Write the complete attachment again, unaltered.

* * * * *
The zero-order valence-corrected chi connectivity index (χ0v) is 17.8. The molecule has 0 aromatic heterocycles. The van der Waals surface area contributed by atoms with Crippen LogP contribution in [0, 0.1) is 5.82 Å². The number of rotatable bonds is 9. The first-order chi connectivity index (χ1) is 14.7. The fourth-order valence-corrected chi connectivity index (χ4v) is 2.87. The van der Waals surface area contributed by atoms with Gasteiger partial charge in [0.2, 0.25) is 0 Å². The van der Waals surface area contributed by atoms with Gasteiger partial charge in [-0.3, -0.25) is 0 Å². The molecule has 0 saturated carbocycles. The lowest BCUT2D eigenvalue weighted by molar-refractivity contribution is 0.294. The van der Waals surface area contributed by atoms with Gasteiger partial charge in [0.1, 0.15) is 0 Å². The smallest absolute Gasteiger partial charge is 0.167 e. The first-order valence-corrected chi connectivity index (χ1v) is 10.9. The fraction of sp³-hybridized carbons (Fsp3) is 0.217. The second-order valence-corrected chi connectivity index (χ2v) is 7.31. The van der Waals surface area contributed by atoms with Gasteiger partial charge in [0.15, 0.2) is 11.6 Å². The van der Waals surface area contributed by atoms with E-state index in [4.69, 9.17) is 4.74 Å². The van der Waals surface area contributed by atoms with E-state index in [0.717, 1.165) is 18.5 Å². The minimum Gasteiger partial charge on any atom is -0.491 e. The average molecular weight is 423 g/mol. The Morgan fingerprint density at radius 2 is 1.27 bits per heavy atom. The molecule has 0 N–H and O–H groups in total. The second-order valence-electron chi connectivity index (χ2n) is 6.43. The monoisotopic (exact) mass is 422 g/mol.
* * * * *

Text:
The zero-order valence-corrected chi connectivity index (χ0v) is 17.8. The molecule has 0 aromatic heterocycles. The van der Waals surface area contributed by atoms with Crippen LogP contribution in [0, 0.1) is 5.82 Å². The number of rotatable bonds is 9. The first-order chi connectivity index (χ1) is 14.7. The fourth-order valence-corrected chi connectivity index (χ4v) is 2.87. The van der Waals surface area contributed by atoms with Gasteiger partial charge in [0.2, 0.25) is 0 Å². The van der Waals surface area contributed by atoms with Gasteiger partial charge in [-0.3, -0.25) is 0 Å². The molecule has 0 saturated carbocycles. The lowest BCUT2D eigenvalue weighted by molar-refractivity contribution is 0.294. The van der Waals surface area contributed by atoms with Gasteiger partial charge in [0.1, 0.15) is 0 Å². The smallest absolute Gasteiger partial charge is 0.167 e. The first-order valence-corrected chi connectivity index (χ1v) is 10.9. The fraction of sp³-hybridized carbons (Fsp3) is 0.217. The second-order valence-corrected chi connectivity index (χ2v) is 7.31. The van der Waals surface area contributed by atoms with Gasteiger partial charge in [0.15, 0.2) is 11.6 Å². The van der Waals surface area contributed by atoms with E-state index in [4.69, 9.17) is 4.74 Å². The van der Waals surface area contributed by atoms with E-state index in [0.717, 1.165) is 18.5 Å². The minimum Gasteiger partial charge on any atom is -0.491 e. The average molecular weight is 423 g/mol. The Morgan fingerprint density at radius 2 is 1.27 bits per heavy atom. The molecule has 0 N–H and O–H groups in total. The second-order valence-electron chi connectivity index (χ2n) is 6.43. The monoisotopic (exact) mass is 422 g/mol.